Greg Sutch, CEO at Intralink, talks about his recent visit to China and why it’s a good time for western companies to (re)engage the market.
Like so many people, I'd stayed away from China for the past few years, unable to go because of the tough COVID restrictions. But I finally travelled there last month – and wow!
For starters, Shanghai doesn't look like it did three years ago. It feels finished. Gone are the ubiquitous building sites and the dirt and dust that go with them. I was amazed by how the city now seems to sparkle!
Second, the cars! It felt as though I’d been transported into 2030. Of course, the Volkswagen Santana is long gone, but the roads are now dominated by sleek, futuristic, Chinese-made EVs. And seemingly they don’t have horns anymore – or has the city just grown up, because there wasn’t a hoot to be heard?
And third, the people: confident, engaging and chic, with a palpable enthusiasm for doing business!
Why was I so surprised? After all, China has always been one of those places where, if you stayed away even for a short time, you’d notice the change. And this time I'd been away for three years.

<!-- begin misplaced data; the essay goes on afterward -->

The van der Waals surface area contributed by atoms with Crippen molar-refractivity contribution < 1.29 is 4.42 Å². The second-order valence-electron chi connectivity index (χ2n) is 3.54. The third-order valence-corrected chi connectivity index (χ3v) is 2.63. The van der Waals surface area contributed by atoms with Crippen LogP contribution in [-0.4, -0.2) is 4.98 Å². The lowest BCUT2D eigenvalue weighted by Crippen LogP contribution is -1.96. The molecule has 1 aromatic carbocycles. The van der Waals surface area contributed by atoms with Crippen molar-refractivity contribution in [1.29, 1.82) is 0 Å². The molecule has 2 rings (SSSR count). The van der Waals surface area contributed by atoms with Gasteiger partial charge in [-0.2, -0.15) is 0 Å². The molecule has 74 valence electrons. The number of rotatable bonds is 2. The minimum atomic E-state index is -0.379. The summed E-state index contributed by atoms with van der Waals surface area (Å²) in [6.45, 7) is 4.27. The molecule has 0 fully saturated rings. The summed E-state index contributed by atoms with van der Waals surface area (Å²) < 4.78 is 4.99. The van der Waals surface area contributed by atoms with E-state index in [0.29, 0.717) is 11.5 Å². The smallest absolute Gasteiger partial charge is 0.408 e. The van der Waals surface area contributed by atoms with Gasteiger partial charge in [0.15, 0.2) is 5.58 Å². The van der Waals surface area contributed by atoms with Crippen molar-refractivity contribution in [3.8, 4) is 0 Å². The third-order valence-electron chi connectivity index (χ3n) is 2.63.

But more than this, before going back last month, my impressions of China had been altered by the prevailing narrative in the western press, which revolves almost exclusively around issues of geopolitics, national security and human rights.
The media’s preoccupation with these important issues is understandable. But it’s had the effect of (unfairly) tarnishing all things China: its culture, its people, and its draw as a place for doing business.
I’m not going to get into the debate about separating politics from sport or, in this case, business. But I am going to shout about the importance of China as a market for western products and as a source of inward investment for western economies – especially at a time when so many countries are suffering from the twin ills of inflation and stagnation.
Engine of global growth
Of course, not everything about China has changed. It is still – by a country mile – the world’s second largest economy. And, with a growth rate of around 4%, it will expand by over a quarter by 2028. In fact, between now and then, China will account for a staggering 27% of global growth.